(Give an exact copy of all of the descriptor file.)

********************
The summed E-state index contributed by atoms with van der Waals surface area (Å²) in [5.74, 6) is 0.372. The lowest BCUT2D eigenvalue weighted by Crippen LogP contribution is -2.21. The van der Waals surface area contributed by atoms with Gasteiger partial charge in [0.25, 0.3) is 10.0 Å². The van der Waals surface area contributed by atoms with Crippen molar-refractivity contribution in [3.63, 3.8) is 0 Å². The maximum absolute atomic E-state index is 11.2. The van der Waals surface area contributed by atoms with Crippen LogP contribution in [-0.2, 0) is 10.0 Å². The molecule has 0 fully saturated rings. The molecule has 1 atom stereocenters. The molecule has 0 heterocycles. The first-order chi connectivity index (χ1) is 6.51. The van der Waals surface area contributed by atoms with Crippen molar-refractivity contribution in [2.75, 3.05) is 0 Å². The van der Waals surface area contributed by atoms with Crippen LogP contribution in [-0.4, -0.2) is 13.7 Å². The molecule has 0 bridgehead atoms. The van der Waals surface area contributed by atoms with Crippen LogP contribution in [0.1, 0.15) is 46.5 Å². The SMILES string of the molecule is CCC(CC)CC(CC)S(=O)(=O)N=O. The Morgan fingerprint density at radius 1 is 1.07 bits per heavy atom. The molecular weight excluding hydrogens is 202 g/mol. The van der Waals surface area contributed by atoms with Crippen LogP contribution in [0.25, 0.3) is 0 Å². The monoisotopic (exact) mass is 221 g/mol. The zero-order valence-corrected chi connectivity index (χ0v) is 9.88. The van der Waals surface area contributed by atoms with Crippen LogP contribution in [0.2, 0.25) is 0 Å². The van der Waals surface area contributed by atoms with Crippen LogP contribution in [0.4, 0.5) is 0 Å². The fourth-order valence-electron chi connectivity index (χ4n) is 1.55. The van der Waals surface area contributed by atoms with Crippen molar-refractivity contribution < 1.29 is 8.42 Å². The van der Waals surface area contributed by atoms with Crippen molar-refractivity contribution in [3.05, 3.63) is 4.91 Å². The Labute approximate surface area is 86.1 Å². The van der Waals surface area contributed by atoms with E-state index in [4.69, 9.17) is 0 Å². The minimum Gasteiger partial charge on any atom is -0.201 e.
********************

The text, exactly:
The summed E-state index contributed by atoms with van der Waals surface area (Å²) in [5.74, 6) is 0.372. The lowest BCUT2D eigenvalue weighted by Crippen LogP contribution is -2.21. The van der Waals surface area contributed by atoms with Gasteiger partial charge in [0.25, 0.3) is 10.0 Å². The van der Waals surface area contributed by atoms with Crippen molar-refractivity contribution in [3.63, 3.8) is 0 Å². The maximum absolute atomic E-state index is 11.2. The van der Waals surface area contributed by atoms with Crippen LogP contribution in [-0.2, 0) is 10.0 Å². The molecule has 0 fully saturated rings. The molecule has 1 atom stereocenters. The molecule has 0 heterocycles. The first-order chi connectivity index (χ1) is 6.51. The van der Waals surface area contributed by atoms with Crippen molar-refractivity contribution in [2.75, 3.05) is 0 Å². The van der Waals surface area contributed by atoms with Crippen LogP contribution in [-0.4, -0.2) is 13.7 Å². The molecule has 0 bridgehead atoms. The van der Waals surface area contributed by atoms with Crippen LogP contribution in [0.1, 0.15) is 46.5 Å². The SMILES string of the molecule is CCC(CC)CC(CC)S(=O)(=O)N=O. The Morgan fingerprint density at radius 1 is 1.07 bits per heavy atom. The molecular weight excluding hydrogens is 202 g/mol. The van der Waals surface area contributed by atoms with Crippen LogP contribution in [0.25, 0.3) is 0 Å². The monoisotopic (exact) mass is 221 g/mol. The zero-order valence-corrected chi connectivity index (χ0v) is 9.88. The van der Waals surface area contributed by atoms with Crippen LogP contribution in [0.2, 0.25) is 0 Å². The van der Waals surface area contributed by atoms with Crippen LogP contribution in [0.4, 0.5) is 0 Å². The fourth-order valence-electron chi connectivity index (χ4n) is 1.55. The van der Waals surface area contributed by atoms with Crippen molar-refractivity contribution < 1.29 is 8.42 Å². The van der Waals surface area contributed by atoms with Crippen molar-refractivity contribution in [3.05, 3.63) is 4.91 Å². The Labute approximate surface area is 86.1 Å². The van der Waals surface area contributed by atoms with E-state index in [4.69, 9.17) is 0 Å². The minimum Gasteiger partial charge on any atom is -0.201 e.